A Study Guide of The Outsiders by S.E. Hinton
Author, S.E. Hinton forever changed the direction of literature written for young adults when she penned her premier novel, the Outsiders. Remarkably, Hinton was just 17 years old when the book was published, the Outsiders, she has stated, was written as her response to the fluffy and feminine high school dramas about dating and proms and typical teen life in the 60’s.
In an article written for the New York Time’s Book Review, she was quoted as saying, “Where is reality?”, proclaiming that she did not find the books of the time indicative of actual teenage life at all. She struggled to find books that spoke to the needs and lifestyles of others her age, she stated that the other books written for young people lacked the actual setting of “the drive-in social jungle…the behind the scenes politicking that goes on in big schools, the cruel social system,” or any of the teens who lived that life.
Her book, on the other hand, was raw, gritty, emotional, real and every bit symbolic of life as a teenager growing up in the twentieth century in America. It was also exciting and capable of capturing the attention of teenage readers. More than three decade after it’s initial publication, The Outsiders remains intensely popular and has sold nearly five million copies across the USA. It’s an adaptation to a features film, staring some of Hollywood’s most famous actors, was always wildly successful.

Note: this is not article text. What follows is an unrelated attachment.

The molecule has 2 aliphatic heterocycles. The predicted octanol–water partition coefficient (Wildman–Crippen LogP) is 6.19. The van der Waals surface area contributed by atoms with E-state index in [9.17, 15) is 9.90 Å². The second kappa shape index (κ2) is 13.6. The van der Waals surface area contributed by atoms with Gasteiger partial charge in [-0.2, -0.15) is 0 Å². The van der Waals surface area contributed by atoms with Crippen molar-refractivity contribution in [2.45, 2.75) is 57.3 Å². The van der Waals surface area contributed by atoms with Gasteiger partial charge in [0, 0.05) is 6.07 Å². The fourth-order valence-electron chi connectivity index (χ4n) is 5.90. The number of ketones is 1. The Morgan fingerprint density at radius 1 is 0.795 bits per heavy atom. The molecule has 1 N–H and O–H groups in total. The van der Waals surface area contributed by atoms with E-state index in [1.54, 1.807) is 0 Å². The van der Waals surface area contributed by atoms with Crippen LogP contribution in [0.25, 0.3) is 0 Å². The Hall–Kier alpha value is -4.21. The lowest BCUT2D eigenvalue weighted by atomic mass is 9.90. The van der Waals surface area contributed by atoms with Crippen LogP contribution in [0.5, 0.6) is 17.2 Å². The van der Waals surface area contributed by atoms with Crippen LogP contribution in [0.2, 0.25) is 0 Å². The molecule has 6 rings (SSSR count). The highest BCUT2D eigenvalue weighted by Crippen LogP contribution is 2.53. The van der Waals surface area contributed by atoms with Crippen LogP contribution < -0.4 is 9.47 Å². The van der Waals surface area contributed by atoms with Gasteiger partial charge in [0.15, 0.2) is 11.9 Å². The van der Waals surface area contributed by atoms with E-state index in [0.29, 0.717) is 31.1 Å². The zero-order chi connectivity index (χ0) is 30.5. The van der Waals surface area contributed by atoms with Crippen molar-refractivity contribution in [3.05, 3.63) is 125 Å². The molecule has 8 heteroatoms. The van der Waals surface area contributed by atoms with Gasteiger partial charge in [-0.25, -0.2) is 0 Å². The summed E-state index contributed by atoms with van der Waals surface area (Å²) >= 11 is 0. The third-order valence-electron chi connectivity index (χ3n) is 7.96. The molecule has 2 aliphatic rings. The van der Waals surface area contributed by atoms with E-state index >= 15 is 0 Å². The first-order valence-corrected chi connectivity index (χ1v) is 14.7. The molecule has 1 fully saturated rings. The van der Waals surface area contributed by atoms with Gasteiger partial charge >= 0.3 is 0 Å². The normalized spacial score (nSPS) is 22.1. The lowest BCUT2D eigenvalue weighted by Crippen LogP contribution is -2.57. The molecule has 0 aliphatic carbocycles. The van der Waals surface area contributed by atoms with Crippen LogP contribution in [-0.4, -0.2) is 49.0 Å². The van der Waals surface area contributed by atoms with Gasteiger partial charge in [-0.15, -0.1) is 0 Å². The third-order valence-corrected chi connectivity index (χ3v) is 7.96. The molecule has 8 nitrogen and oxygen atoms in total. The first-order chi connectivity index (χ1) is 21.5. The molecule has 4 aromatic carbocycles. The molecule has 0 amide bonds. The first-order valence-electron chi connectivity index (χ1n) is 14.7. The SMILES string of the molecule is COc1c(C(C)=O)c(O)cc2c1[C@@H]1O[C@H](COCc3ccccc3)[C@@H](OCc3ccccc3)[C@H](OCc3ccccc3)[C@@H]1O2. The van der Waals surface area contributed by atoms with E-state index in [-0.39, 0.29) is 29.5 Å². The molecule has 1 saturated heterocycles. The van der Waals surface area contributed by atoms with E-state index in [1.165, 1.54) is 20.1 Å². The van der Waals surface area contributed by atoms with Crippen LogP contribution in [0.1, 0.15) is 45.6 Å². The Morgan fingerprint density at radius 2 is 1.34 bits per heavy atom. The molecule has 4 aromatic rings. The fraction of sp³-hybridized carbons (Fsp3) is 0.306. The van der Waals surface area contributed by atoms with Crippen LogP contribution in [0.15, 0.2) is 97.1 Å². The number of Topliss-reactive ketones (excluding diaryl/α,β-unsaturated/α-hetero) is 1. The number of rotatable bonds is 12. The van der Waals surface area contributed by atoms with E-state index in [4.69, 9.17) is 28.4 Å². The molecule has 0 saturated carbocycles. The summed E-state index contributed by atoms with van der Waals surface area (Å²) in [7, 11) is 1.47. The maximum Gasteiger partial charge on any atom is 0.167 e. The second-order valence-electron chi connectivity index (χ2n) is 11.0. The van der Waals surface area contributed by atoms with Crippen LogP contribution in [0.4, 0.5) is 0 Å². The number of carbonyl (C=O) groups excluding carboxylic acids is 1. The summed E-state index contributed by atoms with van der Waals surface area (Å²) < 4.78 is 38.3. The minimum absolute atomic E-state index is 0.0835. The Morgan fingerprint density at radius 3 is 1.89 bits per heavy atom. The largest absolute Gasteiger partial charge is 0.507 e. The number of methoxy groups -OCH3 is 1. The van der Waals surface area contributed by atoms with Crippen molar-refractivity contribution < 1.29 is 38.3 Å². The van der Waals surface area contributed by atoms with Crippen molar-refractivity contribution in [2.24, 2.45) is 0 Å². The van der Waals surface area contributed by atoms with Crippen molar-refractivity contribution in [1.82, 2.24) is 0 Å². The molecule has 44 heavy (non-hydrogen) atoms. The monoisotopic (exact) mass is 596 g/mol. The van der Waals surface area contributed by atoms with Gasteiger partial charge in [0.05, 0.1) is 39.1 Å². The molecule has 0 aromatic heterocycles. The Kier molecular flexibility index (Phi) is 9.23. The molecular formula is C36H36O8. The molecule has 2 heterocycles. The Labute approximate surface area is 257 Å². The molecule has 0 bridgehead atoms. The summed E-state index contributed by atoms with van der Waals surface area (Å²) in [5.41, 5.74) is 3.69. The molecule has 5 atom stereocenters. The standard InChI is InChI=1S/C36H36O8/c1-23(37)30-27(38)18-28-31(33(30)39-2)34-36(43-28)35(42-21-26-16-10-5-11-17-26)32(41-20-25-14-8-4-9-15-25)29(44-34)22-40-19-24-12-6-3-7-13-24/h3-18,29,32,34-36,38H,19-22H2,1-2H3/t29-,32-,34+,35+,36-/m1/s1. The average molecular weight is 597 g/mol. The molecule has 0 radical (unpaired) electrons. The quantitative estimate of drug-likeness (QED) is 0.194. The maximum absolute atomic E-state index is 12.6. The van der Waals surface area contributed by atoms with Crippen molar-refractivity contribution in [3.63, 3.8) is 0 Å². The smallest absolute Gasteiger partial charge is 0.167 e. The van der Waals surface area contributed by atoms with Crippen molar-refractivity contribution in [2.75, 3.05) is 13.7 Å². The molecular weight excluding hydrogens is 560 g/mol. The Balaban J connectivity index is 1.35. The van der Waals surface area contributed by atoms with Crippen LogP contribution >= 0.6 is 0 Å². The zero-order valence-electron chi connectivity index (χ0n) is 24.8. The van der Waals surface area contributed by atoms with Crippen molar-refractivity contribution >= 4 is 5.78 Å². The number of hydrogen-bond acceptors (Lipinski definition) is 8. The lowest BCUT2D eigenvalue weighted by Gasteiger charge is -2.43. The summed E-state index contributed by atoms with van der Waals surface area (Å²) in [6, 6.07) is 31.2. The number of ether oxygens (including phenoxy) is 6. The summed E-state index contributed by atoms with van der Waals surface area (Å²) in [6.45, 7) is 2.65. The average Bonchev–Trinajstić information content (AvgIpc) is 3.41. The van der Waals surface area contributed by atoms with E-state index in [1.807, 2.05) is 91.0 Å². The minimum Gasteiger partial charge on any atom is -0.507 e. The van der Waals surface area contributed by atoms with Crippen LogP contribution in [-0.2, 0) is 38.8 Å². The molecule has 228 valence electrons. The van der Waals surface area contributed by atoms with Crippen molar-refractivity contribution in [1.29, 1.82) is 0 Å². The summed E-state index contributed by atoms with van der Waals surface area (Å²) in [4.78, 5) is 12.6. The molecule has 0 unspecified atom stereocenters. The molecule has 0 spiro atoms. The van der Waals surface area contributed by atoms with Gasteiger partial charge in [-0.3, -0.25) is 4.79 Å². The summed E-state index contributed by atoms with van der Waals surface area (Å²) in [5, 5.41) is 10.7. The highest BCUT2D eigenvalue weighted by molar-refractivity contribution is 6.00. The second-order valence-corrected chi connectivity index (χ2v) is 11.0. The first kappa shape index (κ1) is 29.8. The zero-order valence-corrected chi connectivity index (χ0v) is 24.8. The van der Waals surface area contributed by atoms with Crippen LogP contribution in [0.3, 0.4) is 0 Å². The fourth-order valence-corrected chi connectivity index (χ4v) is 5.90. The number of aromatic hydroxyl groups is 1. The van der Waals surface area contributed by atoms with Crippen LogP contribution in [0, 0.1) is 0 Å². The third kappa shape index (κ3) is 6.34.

The story follows a distressing time in the life of Ponyboy Curtis, a recently orphaned fourteen year old. Ponyboy lives on the East Side and is a member of a gang of hoodlums know as ‘greasers.’ Ponyboy has regular conflicts with his older brother, Danny, who is also his legal guardian and working to keep the family together.
The greasers, who are separate from ‘hoods’ are poised to become the heroes of the saga. Pitted against them are the Socs (the upper-class kids) who pass the time by drinking, driving expensive cars and beating up the greasers. As the story progresses, three teens die. The book explores the themes of social class conflict, affection, brotherly love and coming of age in a way that is directed towards young people.